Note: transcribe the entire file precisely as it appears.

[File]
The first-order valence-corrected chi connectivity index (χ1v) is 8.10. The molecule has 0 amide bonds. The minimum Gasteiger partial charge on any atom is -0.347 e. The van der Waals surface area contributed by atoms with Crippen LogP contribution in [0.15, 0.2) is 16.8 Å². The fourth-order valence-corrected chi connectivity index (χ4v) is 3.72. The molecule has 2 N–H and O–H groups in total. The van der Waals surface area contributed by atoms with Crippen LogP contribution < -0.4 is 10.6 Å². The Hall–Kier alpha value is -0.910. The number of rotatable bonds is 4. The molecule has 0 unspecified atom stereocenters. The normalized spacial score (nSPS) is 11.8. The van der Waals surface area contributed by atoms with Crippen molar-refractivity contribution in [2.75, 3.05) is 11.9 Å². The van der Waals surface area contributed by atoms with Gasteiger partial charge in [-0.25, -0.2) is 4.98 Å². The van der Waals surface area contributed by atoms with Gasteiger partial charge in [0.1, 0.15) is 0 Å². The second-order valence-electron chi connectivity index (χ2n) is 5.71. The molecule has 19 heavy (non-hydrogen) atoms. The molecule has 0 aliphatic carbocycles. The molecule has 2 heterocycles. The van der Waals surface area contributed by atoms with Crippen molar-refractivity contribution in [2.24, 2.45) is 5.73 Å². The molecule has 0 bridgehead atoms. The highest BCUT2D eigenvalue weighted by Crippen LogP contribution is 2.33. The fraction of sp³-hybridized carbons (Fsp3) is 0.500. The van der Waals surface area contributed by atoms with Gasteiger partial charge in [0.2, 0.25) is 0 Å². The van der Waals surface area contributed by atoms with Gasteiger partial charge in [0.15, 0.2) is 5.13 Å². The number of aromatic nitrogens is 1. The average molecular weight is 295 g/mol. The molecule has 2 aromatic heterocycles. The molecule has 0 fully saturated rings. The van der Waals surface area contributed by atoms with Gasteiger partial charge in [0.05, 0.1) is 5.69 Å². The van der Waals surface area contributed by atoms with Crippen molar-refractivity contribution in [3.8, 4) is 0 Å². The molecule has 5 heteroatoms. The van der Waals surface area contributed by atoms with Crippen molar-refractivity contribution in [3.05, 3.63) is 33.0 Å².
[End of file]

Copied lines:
The first-order valence-corrected chi connectivity index (χ1v) is 8.10. The molecule has 0 amide bonds. The minimum Gasteiger partial charge on any atom is -0.347 e. The van der Waals surface area contributed by atoms with Crippen LogP contribution in [0.15, 0.2) is 16.8 Å². The fourth-order valence-corrected chi connectivity index (χ4v) is 3.72. The molecule has 2 N–H and O–H groups in total. The van der Waals surface area contributed by atoms with Crippen LogP contribution < -0.4 is 10.6 Å². The Hall–Kier alpha value is -0.910. The number of rotatable bonds is 4. The molecule has 0 unspecified atom stereocenters. The normalized spacial score (nSPS) is 11.8. The van der Waals surface area contributed by atoms with Crippen molar-refractivity contribution in [2.75, 3.05) is 11.9 Å². The van der Waals surface area contributed by atoms with Gasteiger partial charge in [-0.25, -0.2) is 4.98 Å². The van der Waals surface area contributed by atoms with Gasteiger partial charge in [0.1, 0.15) is 0 Å². The second-order valence-electron chi connectivity index (χ2n) is 5.71. The molecule has 19 heavy (non-hydrogen) atoms. The molecule has 0 aliphatic carbocycles. The molecule has 2 heterocycles. The van der Waals surface area contributed by atoms with Crippen molar-refractivity contribution in [2.24, 2.45) is 5.73 Å². The molecule has 0 bridgehead atoms. The highest BCUT2D eigenvalue weighted by Crippen LogP contribution is 2.33. The fraction of sp³-hybridized carbons (Fsp3) is 0.500. The van der Waals surface area contributed by atoms with Gasteiger partial charge in [0.2, 0.25) is 0 Å². The van der Waals surface area contributed by atoms with Gasteiger partial charge in [0.15, 0.2) is 5.13 Å². The number of aromatic nitrogens is 1. The average molecular weight is 295 g/mol. The molecule has 2 aromatic heterocycles. The molecule has 0 fully saturated rings. The van der Waals surface area contributed by atoms with Gasteiger partial charge in [0.05, 0.1) is 5.69 Å². The van der Waals surface area contributed by atoms with Crippen molar-refractivity contribution in [3.8, 4) is 0 Å². The molecule has 5 heteroatoms. The van der Waals surface area contributed by atoms with Crippen molar-refractivity contribution in [3.05, 3.63) is 33.0 Å².